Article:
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I recently started to learn Java and OpenGL with the LWJGL and I'm making some simple games to get started.

At first, when I was going to implement collision detection I immediately thought there had to be an smarter thing than just cycle through each pair of objects (which is an ugly O(n²) operation), so I did some ressearch. It seems that in 2d, what works for most people is a data structure called quadtree.

As I've been working a lot with binary trees (and implementing them) in college, I don't find much of a difficulty in implementing a simple quadtree, but what's really blocking me right now is movement:

Many of the implementations I've seen out there treat this in a way which I consider rather inefficient, but I can't think of anything better. What they do is, each frame of the game execution, they clear the whole quadtree, and add again all the objects which need to be checked for collision that frame, so that way the position updates will be also updated in the quadtree. Is there a more efficient way to do this? I think the objects should be replaced inside the quadtree, and nodes should be added/deleted taking into account those replacements.

I don't know if I'm over-thinking it. Even with the clearing and re-adding method it turns an n² operation into an almost n·log(n) operation. But this is just theoretically, and I have to add another linear operation (clearing and re-adding the quadtree), so I'm worried it wouldn't do any improvements in the actual speed...

Also, another related doubt. I see many people with different approaches regarding quadtrees. Some state that objects that can't fit completely in a quadrant, for a given level, should be stored at least one level upwards, while some others argue that it is better to store objects only in the quadtree's leafs, and an object overlapping at several quadrants should be stored in all of them. Of course we're talking about references here (I'm using java so I can't work with anything else anyway...), I just mean that this would'nt be a serious memory issue, and thus I'm not taking that into account. Anyway, I was just wondering: Which of those might be better? and why?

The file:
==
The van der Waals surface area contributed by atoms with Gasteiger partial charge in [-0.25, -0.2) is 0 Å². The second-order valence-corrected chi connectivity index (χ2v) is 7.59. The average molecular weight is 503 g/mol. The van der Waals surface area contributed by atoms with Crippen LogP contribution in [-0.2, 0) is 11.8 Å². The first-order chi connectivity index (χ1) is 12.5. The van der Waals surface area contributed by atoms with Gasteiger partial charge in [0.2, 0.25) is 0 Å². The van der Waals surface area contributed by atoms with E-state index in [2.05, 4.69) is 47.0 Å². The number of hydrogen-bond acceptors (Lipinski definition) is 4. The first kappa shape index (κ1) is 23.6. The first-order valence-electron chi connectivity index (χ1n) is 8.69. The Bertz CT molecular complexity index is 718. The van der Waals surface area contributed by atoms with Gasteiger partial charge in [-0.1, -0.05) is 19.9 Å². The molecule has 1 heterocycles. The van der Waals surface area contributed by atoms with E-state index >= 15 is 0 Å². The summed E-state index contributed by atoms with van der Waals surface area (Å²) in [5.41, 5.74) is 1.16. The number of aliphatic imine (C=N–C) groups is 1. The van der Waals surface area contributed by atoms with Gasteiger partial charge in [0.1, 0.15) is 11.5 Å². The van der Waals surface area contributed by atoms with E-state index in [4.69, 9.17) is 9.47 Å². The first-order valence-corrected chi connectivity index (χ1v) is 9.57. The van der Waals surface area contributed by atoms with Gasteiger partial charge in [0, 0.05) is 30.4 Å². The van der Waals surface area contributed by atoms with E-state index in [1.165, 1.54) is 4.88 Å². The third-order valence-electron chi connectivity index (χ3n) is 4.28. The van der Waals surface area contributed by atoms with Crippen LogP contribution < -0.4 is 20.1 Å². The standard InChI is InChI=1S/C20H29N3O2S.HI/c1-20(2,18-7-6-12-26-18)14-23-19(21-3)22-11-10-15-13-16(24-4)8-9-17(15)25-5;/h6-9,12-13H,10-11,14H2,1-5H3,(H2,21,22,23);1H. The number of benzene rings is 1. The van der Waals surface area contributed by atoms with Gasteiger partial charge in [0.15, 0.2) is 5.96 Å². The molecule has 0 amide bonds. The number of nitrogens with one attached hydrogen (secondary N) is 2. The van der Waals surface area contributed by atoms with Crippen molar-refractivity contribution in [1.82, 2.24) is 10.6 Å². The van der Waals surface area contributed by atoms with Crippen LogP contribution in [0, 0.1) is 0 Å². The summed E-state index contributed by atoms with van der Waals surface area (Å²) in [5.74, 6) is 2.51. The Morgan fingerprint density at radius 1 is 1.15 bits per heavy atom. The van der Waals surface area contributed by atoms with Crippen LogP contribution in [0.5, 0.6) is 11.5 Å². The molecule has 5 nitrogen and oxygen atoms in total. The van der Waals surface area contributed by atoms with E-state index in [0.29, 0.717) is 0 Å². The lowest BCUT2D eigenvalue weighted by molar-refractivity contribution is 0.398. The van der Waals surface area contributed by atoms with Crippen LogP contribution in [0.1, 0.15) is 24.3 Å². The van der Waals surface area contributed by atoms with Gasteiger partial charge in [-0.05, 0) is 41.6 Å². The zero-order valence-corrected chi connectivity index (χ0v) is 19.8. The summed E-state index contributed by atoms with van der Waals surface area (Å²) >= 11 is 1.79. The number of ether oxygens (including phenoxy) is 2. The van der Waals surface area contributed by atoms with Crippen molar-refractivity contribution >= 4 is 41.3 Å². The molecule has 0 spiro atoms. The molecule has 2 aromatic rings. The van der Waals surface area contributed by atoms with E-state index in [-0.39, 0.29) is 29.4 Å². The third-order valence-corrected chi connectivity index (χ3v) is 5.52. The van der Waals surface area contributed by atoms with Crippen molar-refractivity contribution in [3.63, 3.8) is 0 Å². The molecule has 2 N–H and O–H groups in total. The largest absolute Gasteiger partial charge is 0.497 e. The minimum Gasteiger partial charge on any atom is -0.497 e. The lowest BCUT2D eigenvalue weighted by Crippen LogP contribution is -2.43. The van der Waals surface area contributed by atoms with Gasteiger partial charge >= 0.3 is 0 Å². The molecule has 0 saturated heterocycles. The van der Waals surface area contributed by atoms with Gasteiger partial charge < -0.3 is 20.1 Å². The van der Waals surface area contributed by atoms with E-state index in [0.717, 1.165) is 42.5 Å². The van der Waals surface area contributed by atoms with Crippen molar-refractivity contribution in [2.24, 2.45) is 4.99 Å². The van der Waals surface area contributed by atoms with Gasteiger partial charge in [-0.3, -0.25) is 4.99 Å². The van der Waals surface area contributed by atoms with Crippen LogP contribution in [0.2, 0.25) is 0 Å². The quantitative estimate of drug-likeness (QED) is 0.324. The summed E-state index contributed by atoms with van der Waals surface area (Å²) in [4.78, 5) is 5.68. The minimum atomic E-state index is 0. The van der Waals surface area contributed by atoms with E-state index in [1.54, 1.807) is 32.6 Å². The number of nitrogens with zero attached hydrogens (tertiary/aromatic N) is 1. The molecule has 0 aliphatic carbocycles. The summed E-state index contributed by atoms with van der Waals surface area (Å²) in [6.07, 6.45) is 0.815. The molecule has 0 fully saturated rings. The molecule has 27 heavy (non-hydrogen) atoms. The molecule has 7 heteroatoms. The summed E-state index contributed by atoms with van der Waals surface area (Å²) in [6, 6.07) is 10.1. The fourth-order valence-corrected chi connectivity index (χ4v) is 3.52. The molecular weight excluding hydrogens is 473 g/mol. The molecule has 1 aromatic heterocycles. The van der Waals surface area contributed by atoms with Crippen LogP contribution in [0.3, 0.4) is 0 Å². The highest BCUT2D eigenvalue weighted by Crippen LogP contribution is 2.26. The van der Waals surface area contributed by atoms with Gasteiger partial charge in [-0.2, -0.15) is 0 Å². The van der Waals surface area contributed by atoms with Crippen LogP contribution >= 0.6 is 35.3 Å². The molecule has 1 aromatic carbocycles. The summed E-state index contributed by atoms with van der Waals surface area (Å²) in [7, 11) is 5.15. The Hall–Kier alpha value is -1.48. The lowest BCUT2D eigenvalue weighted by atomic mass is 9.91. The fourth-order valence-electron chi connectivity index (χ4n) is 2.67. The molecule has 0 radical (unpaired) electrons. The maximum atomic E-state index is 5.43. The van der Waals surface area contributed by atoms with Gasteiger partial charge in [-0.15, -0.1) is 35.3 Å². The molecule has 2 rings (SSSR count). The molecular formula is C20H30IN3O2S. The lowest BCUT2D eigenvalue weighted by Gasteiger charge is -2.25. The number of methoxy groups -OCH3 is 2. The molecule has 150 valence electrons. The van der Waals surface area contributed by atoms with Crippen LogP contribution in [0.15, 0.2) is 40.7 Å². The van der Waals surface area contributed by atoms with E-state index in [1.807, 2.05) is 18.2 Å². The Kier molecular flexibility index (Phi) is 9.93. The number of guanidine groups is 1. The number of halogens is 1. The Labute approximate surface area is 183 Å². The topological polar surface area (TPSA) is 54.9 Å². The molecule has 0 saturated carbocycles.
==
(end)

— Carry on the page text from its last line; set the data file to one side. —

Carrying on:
Any help and other related comments will be much appreciated

Thanks in advance

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This doesn't really answer your question, but for a lot of games, especially simple games like you mentioned you were working on, a quadtree structure is overkill. I would suggest you first work on collision detection and how you handle it, then come back and work out quadtrees after you have it implemented. –  SomeGuy Jun 18 '13 at 3:36

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I'd go with some sort of notification/event system to keep the quadtree updated when an object moves. This would require telling the quadtree the previous location of the object (since that's where it was indexed) and the updated location, so the quadtree can check if the object should be reindexed.

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I have implemented this exact suggestion before when I did quadtrees and it worked well. If the children know of their parents, then reassigning a child to its neighbor is trivial because it can ask the parent which quadrant the Agent should now occupy. –  kurtzbot Jun 17 '13 at 19:33

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